One thing that’s important to remember about Jimmy Laird is that he can be selfish. When he lost his wife, he spent a year burying himself in sex, booze, and drugs, forgetting that his daughter had lost a mom, too. Even when he is in a stable place, Jimmy tends to make everything about himself, projecting wildly and following his misguided whims to distract himself from his grief. He wants to do better and be a better dad, but progress is slow because he keeps getting in his own way.
Before we get to perhaps Jimmy’s ugliest moment of the show so far, let’s talk about the multi-pronged clusterfuck of bad therapy that gets Jimmy to this point. First, he finds out Grace didn’t leave her husband for long, if at all, and he still can’t get through to her. Grace’s main two (related) issues are her chronic people-pleasing and her toxic marriage, so this represents a big backslide on multiple fronts. Jimmy thought Grace was making great strides in combating the people-pleasing, but lying to her therapist about the state of her marriage (and even her current city of residence) is the ultimate people-pleasing move.
The second patient Jimmy mishandles is Wally (Kimberly Condict), who has OCD. When Jimmy visits Wally at her home and pushes her to sit down beside him on the couch in her outdoor clothes, it leads her to make a move on him … twice. (It was only a matter of time before Shrinking introduced a subplot about erotic transference.) For the second time in the episode, it’s easy to see how Jimmy’s supposedly genius new therapy technique directly led to unintended consequences.
And then there’s Sean, the real central patient character of Shrinking. All Sean does to ruin Jimmy’s day is continue to shut him down about discussing his time in Afghanistan. Maybe it’s Paul’s comment that gets under Jimmy’s skin: Sean thinks of Jimmy as his friend and roommate now, not a therapist, and that’s why he can’t open up. It’s a verbalization of the same issues that are getting in the way of progress with Jimmy’s other patients.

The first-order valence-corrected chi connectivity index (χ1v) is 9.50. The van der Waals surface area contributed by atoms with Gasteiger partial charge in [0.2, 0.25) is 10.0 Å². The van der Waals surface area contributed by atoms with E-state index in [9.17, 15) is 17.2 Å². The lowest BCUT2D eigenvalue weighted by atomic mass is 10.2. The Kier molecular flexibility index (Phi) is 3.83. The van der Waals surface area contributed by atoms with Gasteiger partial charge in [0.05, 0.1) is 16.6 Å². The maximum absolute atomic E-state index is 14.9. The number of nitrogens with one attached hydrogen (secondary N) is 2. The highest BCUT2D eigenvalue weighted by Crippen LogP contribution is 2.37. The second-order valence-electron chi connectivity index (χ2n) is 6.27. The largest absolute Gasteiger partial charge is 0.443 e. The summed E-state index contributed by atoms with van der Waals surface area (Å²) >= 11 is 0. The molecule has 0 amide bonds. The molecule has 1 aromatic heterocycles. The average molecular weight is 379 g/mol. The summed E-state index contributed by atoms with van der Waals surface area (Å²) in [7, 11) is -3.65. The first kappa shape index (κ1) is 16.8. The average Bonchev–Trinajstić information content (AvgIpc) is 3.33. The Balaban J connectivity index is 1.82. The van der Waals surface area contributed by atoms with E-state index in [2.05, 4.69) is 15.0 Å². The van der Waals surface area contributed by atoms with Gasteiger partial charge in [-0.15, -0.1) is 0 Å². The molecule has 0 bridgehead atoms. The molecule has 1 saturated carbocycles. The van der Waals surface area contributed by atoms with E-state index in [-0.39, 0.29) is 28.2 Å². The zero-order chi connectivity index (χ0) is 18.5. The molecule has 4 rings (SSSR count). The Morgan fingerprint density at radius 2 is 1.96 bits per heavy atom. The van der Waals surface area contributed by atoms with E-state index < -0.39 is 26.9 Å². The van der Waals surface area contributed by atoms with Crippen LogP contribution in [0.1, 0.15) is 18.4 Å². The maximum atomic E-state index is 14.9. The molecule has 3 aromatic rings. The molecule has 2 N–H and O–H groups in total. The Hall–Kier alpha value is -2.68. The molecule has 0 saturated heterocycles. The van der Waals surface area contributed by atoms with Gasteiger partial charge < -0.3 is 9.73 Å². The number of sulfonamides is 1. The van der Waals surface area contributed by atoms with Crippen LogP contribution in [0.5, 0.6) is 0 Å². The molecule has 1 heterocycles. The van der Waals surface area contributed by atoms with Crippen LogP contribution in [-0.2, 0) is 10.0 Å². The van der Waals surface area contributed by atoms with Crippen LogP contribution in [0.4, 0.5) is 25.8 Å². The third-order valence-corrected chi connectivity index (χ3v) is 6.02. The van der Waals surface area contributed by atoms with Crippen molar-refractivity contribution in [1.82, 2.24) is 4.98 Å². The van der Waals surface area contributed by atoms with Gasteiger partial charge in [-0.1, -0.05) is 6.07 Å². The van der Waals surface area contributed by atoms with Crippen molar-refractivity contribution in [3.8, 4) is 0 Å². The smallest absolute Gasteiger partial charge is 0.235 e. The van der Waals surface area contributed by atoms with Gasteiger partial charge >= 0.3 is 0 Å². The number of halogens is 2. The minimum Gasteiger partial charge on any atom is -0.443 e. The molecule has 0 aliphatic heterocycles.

But the real rock-bottom moment for Jimmy and Sean’s relationship happens during Jimmy’s angry trampoline therapy later on, when he tells Sean, “I’m tired of you not opening up. I really need a win today.” The “fuck you” Sean delivers in response is well-deserved, and his explanation near the end of the episode hurts worse: Sean used to like living here because Jimmy never made him feel guilty the way his parents did, but now Jimmy ruined that. He apologizes and seems to repair things, but it might be hard to fully course-correct now that the two hang out so casually. Paul’s words are likely still running through Jimmy’s mind — especially now that he knows Liz and Gaby were right to suspect Alice had a crush on Sean.
There’s compelling tension and solid jokes in these patient-focused storylines, and Segel’s innate likability helps Jimmy come across as well-meaning despite his frequent callousness. But I’m less fond of the story around his overprotective-dad reaction to learning about Alice losing her virginity to Liz’s son Connor. Liz and Gaby are certainly right when they later point out that teen girls are horny, and Jimmy will have to get over it — but his reaction just feels too predictable, like something Blockers should’ve already settled five years ago.